Dallas Mayor Mike Rawlings wants the Dallas school board to fish or cut bait on the school superintendent. "We need the school board to decide whether Mike Miles is going to be our superintendent of schools," Rawlings says in today's Dallas Morning News.
"If a majority says that we don't want him, we need to get somebody else in there and move on. If he is, then we all need to get behind him and focus on these kids."
Good thought. Good intentions. Bad analysis.
Rawlings told reporters, "I've looked at this pretty closely and I find this is heavily personality driven."
Miles' personality is not at issue and is not what's driving the turmoil on the school board. And we don't get to just fire Miles and move on. Getting rid of Miles right now will be a fundamental failure, maybe even the fatal bullet for the school system as it exists today.
The real problem is way tougher than personality or public relations. Over the last several decades, an entrenched political patronage machinery, operating mainly through African-American clergy in southern Dallas, has taken on a shared ownership of the district, partnering with the mainly white old-line public works construction lobby. Why? Because somebody had to own it.
For decades, major decisions about who should be made principal of a certain school and who should get hired as a teacher have been made by "the community," meaning the patronage machine. The first objective of the school reform effort led by Miles was to pull the plug on that machine -- to hire, train and assign principals through a central academy run by the superintendent without input or influence from elected officials or the preachers.
When the machine finally saw that coming -- it took a while -- the machine went to war against Mike Miles. It's important to remember that some of Miles' most committed foes now on the school board were supporters of school reform earlier, before they perceived that school reform was going to pull the plug on the patronage machine.
Before Miles showed up, school trustee Bernadette Nutall, now his nemesis, was a staunch and courageous supporter of school reform, sometimes at bitter personal cost. In January 2012, three months before Miles was hired, people in the audience at a school board meeting shouted "Shame!" at her when Nutall nevertheless bravely voted to support the closing of several schools in her own district, an efficiency measure designed to improve quality in remaining schools.
That all changed later when Dallas County Commissioner John Wiley Price, king of the machine, signaled that Miles was persona non grata. In April of this year Price sent out an ultimatum in the form of a letter to southern Dallas ministers, telling them they were not to support Miles or even allow him to appear in their churches.
The black board members all got the message. Nutall, who is very close to Price (she asked him to conduct her swearing-in ceremony after her 2012 re-election to the board) turned on a dime against Miles. Board member Lew Blackburn had been a cautious supporter of Miles and the reform effort and was never especially close to Price. But after Price's preacher-letter went out, Blackburn too flipped and began fighting to slow or sabotage Miles' campaign to replace principals.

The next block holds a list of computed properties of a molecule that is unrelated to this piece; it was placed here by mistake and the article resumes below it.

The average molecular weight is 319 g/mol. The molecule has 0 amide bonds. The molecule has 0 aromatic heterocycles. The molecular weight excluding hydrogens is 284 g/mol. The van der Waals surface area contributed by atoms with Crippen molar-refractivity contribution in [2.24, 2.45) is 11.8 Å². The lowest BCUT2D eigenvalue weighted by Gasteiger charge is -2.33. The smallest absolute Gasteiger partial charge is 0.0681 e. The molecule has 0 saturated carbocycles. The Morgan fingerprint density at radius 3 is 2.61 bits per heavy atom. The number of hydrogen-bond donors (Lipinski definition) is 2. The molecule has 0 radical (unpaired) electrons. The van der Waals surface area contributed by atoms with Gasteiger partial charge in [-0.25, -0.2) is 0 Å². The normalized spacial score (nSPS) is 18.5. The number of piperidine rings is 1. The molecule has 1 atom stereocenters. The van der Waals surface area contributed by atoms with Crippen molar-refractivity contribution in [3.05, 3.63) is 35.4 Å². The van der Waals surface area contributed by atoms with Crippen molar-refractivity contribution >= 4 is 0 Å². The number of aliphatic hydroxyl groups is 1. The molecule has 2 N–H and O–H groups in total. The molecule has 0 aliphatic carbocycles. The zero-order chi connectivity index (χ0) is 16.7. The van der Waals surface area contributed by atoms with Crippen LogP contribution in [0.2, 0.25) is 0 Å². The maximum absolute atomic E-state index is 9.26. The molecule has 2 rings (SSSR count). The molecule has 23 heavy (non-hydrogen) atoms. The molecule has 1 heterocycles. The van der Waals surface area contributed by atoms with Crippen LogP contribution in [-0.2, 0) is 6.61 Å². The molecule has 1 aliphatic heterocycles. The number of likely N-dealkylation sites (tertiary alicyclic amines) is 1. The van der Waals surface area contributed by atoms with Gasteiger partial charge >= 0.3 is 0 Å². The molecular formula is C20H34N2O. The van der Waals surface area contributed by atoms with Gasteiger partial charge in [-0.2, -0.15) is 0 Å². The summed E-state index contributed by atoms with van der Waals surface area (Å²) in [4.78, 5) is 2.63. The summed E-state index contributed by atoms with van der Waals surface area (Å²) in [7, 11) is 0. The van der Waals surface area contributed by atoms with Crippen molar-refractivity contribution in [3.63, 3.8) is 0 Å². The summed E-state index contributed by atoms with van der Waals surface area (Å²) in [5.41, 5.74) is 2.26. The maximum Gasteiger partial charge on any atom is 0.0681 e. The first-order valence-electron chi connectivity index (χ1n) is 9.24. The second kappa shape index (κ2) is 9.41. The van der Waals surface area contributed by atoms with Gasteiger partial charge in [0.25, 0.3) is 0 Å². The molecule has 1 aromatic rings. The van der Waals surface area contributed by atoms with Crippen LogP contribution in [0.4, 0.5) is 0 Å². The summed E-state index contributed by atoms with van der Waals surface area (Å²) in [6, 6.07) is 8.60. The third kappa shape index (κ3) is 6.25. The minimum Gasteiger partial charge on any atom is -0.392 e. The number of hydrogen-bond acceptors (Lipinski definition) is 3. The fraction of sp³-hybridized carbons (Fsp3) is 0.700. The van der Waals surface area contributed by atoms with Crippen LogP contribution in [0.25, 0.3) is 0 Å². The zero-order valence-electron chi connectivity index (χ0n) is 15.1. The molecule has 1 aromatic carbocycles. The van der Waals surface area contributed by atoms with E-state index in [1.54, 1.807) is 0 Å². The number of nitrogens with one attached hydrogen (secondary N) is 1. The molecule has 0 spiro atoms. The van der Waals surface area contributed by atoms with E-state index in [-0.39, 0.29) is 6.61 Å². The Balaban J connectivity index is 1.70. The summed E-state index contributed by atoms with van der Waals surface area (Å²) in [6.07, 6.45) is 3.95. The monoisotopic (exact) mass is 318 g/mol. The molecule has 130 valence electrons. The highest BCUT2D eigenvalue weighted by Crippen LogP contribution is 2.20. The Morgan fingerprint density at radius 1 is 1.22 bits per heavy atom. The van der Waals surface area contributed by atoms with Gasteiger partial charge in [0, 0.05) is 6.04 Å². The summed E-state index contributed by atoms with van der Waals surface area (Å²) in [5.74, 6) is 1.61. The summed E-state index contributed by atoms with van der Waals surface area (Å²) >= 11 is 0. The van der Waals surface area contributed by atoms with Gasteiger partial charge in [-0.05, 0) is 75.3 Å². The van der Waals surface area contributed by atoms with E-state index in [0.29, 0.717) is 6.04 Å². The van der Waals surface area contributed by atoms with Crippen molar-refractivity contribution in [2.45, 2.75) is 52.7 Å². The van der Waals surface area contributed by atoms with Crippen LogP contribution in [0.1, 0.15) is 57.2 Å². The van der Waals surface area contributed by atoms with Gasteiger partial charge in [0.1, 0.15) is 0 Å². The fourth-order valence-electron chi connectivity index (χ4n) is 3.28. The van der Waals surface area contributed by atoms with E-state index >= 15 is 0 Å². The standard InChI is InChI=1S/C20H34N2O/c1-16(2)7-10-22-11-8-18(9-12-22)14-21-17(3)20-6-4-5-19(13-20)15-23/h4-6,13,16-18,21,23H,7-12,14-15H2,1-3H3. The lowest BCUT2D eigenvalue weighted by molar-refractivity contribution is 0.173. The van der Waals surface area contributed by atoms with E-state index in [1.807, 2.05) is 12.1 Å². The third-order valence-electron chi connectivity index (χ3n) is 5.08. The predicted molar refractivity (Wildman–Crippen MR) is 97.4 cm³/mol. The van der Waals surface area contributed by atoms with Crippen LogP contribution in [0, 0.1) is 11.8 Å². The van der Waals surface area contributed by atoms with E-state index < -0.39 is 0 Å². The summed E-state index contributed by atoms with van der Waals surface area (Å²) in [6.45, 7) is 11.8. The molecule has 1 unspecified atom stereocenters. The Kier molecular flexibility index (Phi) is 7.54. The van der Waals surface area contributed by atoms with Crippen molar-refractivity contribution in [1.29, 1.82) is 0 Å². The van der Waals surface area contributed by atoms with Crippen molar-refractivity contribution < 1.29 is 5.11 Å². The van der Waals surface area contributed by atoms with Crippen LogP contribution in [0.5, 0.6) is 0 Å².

Black board member Carla Ranger had been a fiercely independent voice on the school board who often traded verbal blows with Blackburn and other black board members. But after Price declared Miles as Public Enemy No. 1, Ranger clicked her heels, saluted and fell into line.
The fight going on now about school reform is not about Miles. This is about a half century of accommodation and compromise by the old leadership of the entire city, in which white people and upwardly mobile minorities effectively told black southern Dallas it could have the school system, a $1.7 billion-a-year enterprise, as long as it didn't get in the way of the construction contracts.
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The old city is not the new, but the old is not dead. In the last 30 years an entire new sophisticated, diverse, urban cosmopolitan culture has been overlaid on the old matrix. But the old matrix is still down there, and it still rules on issues like this one. In that old order, a longstanding culture of racial separatism is founded on the rock of school system patronage.
The question before us is whether that rock can be smote in pieces, the old patronage system destroyed and real reform achieved. Can it be done? Is the new culture strong enough, smart enough or sufficiently committed to the cause to take on the old and vanquish it?
It's a huge mistake for the new culture to take this is as a question of public relations and personality. That is the road to defeat. If Miles is tossed out, it means the patronage system cannot be defeated. Which is possible. Some people might say it's likely. Right now, please don't ask me to bet five bucks.
But if that happens -- if the John Wiley Price patronage machinery wins and succeeds in getting rid of Mike Miles -- then it will mean there is no plausible way to achieve school reform from within the school system. Hire all the new superintendents you want, sign up an army of P.R. consultants: None of that will even scratch the rock, let alone split it. And that fact alone -- that the machine governing the school system cannot be defeated -- will turn the public school system itself into the new city's Public Enemy No. 1.